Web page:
The Royal British Legion has won the 2019 ‘Judges’ Special Award’ at the Millies.
On Tuesday 6 June 1944, nearly 160,000 troops crossed the English Channel in the biggest amphibious invasion in history. It began the liberation of France, which was occupied by Nazi Germany, and signalled the beginning of the end of World War Two in Europe.
To mark the 75th anniversary of D Day, 250 veterans gathered on the cruise ship MV Boudicca in June 2019, as part of a week of events organised by the Royal British Legion.
It visited UK destinations – allowing veterans to meet serving Royal Marines in Poole, and take part in a national commemorative event in Portsmouth. As it departed for Normandy, to take the veterans back to the place they had been 75 years before, those on board were given a salute by an honour guard which included then-Prime Minister, Theresa May. “We wanted to be sure that we could honour the sacrifice, the commitment, the service of that generation who did so much for this country,” the Legion’s Director-General, Charles Byrne, said.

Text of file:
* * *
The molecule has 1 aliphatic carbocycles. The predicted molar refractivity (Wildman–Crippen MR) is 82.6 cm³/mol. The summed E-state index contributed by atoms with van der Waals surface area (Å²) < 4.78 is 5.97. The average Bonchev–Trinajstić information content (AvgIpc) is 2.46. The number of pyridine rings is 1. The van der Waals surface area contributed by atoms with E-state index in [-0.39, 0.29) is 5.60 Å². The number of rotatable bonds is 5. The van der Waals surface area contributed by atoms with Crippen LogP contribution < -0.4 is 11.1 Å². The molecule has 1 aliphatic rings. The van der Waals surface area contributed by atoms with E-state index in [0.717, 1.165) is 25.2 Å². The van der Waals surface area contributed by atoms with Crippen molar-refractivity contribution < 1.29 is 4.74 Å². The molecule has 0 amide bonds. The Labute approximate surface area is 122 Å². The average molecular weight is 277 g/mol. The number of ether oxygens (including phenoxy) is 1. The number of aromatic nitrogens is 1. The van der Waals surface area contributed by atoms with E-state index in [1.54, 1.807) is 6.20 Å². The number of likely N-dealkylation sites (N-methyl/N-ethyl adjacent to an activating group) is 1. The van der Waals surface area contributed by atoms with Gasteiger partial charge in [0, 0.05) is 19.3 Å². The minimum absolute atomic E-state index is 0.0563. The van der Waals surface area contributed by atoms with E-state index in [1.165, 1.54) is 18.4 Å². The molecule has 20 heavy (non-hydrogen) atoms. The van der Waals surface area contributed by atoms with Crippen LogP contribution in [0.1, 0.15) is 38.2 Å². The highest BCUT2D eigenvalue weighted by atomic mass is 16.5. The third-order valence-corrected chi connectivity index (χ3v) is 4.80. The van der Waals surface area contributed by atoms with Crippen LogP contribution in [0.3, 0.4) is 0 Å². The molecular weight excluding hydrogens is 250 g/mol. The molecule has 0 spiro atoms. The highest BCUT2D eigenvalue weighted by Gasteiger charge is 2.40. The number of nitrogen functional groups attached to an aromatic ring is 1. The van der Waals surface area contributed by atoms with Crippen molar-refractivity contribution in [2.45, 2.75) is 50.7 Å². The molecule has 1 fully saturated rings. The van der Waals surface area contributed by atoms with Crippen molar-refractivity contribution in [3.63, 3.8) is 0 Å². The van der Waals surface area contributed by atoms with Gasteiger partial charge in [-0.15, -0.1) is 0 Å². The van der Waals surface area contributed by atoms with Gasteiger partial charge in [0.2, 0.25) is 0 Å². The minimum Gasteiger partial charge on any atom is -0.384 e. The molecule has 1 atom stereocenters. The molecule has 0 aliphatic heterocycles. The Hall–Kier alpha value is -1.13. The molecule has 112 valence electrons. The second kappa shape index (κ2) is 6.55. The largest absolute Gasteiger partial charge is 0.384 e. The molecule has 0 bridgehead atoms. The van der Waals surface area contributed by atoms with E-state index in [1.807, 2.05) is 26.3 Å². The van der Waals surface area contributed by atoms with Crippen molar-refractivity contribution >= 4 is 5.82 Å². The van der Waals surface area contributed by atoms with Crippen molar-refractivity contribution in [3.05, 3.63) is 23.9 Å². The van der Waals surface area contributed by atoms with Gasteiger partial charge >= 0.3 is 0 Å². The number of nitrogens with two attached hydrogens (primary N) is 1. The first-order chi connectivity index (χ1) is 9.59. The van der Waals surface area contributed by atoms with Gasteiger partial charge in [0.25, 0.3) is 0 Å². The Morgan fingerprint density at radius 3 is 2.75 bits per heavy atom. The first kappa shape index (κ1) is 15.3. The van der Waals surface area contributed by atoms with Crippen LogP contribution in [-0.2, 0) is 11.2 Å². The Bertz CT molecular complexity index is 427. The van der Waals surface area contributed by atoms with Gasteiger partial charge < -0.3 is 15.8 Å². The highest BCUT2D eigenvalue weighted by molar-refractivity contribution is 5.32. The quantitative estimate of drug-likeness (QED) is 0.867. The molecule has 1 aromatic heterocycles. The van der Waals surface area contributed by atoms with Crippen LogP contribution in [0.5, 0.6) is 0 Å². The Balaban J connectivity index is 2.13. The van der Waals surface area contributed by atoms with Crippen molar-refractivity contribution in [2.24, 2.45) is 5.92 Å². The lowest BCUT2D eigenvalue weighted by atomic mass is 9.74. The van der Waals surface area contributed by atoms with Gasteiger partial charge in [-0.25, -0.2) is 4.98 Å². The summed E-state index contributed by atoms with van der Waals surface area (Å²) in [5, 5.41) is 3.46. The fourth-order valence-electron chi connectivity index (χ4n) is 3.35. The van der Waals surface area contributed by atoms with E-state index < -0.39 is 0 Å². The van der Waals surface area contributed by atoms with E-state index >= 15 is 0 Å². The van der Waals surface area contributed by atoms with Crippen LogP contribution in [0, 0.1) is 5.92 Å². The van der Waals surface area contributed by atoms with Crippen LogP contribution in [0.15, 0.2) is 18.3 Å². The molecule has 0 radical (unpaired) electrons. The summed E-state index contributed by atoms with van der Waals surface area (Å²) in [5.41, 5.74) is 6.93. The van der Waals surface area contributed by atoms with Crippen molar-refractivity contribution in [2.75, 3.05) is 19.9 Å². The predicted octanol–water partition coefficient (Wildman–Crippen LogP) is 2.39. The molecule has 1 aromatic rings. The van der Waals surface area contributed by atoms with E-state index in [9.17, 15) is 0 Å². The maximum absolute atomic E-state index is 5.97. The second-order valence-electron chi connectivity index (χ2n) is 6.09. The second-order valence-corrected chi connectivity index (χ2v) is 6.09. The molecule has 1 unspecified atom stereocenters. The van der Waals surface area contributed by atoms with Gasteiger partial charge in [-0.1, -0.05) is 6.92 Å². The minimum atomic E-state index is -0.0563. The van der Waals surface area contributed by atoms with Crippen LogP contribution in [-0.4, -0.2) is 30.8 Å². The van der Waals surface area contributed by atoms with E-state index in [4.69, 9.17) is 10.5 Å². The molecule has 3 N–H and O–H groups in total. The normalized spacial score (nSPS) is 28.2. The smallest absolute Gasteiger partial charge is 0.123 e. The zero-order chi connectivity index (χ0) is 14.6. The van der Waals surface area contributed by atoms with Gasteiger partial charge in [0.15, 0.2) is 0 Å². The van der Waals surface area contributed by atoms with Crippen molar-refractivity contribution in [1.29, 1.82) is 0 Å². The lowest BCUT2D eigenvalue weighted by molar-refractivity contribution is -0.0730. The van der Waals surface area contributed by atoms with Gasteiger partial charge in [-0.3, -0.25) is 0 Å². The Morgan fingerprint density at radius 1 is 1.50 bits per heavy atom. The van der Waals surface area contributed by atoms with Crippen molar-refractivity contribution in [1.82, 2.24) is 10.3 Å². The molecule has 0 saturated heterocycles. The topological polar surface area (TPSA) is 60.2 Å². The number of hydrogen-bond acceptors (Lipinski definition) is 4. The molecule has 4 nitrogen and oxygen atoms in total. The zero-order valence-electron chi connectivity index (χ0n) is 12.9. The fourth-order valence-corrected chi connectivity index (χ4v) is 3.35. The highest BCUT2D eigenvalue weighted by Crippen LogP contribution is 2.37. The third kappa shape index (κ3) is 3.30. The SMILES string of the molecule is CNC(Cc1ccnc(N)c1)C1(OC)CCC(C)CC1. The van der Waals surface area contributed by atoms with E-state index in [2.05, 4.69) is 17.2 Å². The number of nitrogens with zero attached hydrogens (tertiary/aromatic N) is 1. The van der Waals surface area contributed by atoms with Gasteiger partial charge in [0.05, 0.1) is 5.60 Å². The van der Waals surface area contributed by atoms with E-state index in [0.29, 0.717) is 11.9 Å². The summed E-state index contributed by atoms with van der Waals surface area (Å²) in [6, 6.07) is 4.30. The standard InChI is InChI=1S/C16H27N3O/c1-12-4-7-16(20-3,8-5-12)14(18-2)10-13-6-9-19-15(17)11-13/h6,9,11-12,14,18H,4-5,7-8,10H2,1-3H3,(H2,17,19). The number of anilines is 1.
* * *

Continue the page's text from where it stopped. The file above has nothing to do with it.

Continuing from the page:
Assistant Director of Engagement, Bob Gamble felt there would be many people who were out there, but no longer tied to a regimental association. “We ended up with about 258 people, veterans plus their carers – virtually all had never been back to Normandy since D-Day,” he said. Among the guests was 93-year-old Albert Price, who drove a tank onto Gold Beach on D-Day, and his wife Betty.
Albert was taken aback at the reception they were given.
“There were so many people in attendance waiting to help that we were just made welcome it was unbelievable,” he said, which Betty described as “something out of this world”.
Albert said getting together with fellow D-Day veterans meant “a lot of the memories come flooding back”.
For Bob Gamble, the aspect of company and social interaction for those involved in commemorations was crucially important. “A lot of those veterans live alone, so what they were getting now was the kind of camaraderie and comradeship they hadn’t had since they were in the services, 75 years before,” he said.
During his return to Normandy, Albert laid a cross on Gold Beach to remember his fallen comrades. “I knew Albert was more touched than what he let known to me, I could tell the way he stood and was tense,” his wife Betty said. Albert added: “The trip itself began to bring that to the fore, to make me realise that perhaps what we did was a little bit special.”